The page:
A Tip for Parents

A Tip for Parents

A Tip for Parents

A summary of what's in the major U.S. newspapers.
March 2 1999 7:11 AM

A Tip for Parents

The Washington Post leads with today's expected congressional testimony by a senior DOJ official weighing in against renewing the Independent Counsel statute, which is the first time the Clinton administration has officially taken this stand, and marks a reversal of Justice's longstanding support for the IC. The New York Times plays this story top-front, but leads instead with Madeleine Albright's meetings in Beijing with top Chinese officials, in which she expressed the U.S.'s displeasure with their recent crackdown on opposition groups, but was nonetheless encouraging about China's chances of joining the World Trade Organization. The Times sees the meeting as illustrating the Clinton administration's persistent separating of human rights and economic issues when it comes to China. The Los Angeles Times fronts Albright, reading her stance as more of a "honeymoon is over" break from past Clinton China policy, but leads with the pledge by what it calls one of the nation's most aggressive labor unions to spend $1 million a year to organize physicians, especially those who are salaried employees of large organizations, such as HMOs. USA Today leads with revelations at a congressional hearing yesterday that the IRS cannot perform some of the basic accounting and record-keeping tasks it expects of taxpayers. According to the story, based on a GAO report, sloppy IRS practices meant that in the first nine months of 1998 the agency doled out $17 million in fraudulent and wrong refunds and that it lost track of a Chevy Blazer and a $300,000 laser printer. The IRS didn't dispute the charges, but attributed the problems to outdated computers and personnel turnover, problems it's addressing, says the paper, but which take time.

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According to the Post and NYT (which scrupulously credits today's Post for all such details), Deputy Attorney General Eric Holder will testify that the IC statute cannot be fixed, but also that there is no need to do so, since the DOJ can investigate most official wrongdoing itself. When there would be a conflict of interest in doing so, Holder will say, the DOJ could still name special counsels. But the papers don't say how this capability is thought by the administration to avoid the perceived most problematic feature of the current law: that if an independent counsel is to be truly not controlled by the executive branch, he must be virtually immune from dismissal. Both papers show how times have changed by quoting Janet Reno in 1993, when the Clinton administration was plumping for the statute's renewal: "It is my firm conviction that the law has been a good one, helping to restore public confidence in our system's ability to investigate wrongdoing by high-level Executive Branch officials."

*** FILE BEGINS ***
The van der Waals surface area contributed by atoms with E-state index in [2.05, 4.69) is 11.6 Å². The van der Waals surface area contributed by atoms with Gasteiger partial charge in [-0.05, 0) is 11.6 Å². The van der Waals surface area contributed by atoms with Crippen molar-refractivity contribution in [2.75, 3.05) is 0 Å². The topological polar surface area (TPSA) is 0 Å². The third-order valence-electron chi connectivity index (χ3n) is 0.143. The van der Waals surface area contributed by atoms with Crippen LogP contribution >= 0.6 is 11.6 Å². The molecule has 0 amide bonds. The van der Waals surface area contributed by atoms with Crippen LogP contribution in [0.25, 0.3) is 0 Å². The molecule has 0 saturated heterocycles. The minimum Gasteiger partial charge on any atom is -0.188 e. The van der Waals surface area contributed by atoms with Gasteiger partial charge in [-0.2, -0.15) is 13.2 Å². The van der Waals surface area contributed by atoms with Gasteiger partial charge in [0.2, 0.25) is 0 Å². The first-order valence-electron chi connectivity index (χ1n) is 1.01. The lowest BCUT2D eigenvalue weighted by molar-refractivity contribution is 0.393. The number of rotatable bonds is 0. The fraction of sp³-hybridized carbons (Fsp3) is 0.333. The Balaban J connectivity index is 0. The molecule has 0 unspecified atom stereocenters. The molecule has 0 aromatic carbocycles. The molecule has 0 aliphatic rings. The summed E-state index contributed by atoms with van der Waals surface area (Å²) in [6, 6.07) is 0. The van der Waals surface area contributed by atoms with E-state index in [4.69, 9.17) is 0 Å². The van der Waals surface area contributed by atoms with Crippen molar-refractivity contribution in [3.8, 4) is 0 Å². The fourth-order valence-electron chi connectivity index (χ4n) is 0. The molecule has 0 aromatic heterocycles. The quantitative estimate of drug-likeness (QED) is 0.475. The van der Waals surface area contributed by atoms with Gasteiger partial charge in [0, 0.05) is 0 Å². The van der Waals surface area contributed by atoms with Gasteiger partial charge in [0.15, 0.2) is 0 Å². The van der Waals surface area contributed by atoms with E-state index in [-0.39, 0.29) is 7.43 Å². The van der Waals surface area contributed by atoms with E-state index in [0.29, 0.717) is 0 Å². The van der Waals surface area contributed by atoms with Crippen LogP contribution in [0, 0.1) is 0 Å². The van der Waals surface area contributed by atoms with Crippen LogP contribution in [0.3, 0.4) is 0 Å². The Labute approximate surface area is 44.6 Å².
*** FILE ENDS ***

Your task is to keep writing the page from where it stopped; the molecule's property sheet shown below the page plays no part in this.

The WP, which along with the Boston Globe previously broke the news that U.N. weapons inspection teams operating in Iraq employed equipment and personnel provided by U.S. intelligence services, today deepens the story with the claim that such infiltration went on for three years, was without the knowledge of the U.N. teams, and produced much valuable intelligence that was completely unrelated to the inspectors' assignments. This contrasts, the paper explains, with previous Clinton administration reactions to the original story according to which any such use of intelligence equipment or agents was done with the full witting cooperation of the inspectors and produced information related to their inspection mission. The story contains excellent detail about how the covert intelligence collection worked: the radio relay system used by the U.N. inspectors to transmit images from the hinterlands back to Baghdad concealed antennas used to intercept Iraqi military transmissions. The story also reveals that some of the UN inspectors suspected U.S. hanky panky, as did an Iranian spy in Baghdad, whose radio message about the operation was intercepted by British intelligence. When the Brits asked the U.S. what was up, says the paper, they weren't told.

The fronts at USAT, the WP and LAT report that the nation's main group of pediatricians has substantially backed off its long-held neutral position on circumcision for male infants. The group now holds that the practice is not essential to a child's well-being and that "parents should not be coerced by medical professionals" into having it done. Also, the group says that if the procedure is done, the baby should receive pain relief beforehand. The report does say that physicians should respect opting for the operation on religious or cultural grounds.

Today's Papers has more than a passing interest in a civil case written up in the "Work Week" column of the Wall Street Journal. Seems a federal court jury awarded $700,000 (later reduced to $300,000) to a United Airlines employee when she suffered a breakdown after three years on the night shift and United turned down her request to switch to days. The column also passes along heartening news about ex-welfare hires: they quit at a much lower rate than other employees.

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First the credibility, then the credit. "The Reliable Source" in the WP reports that yesterday when Bill Clinton went book shopping during his ski vacation in Utah, he tried to pay with his American Express card. There was only one problem: it was expired.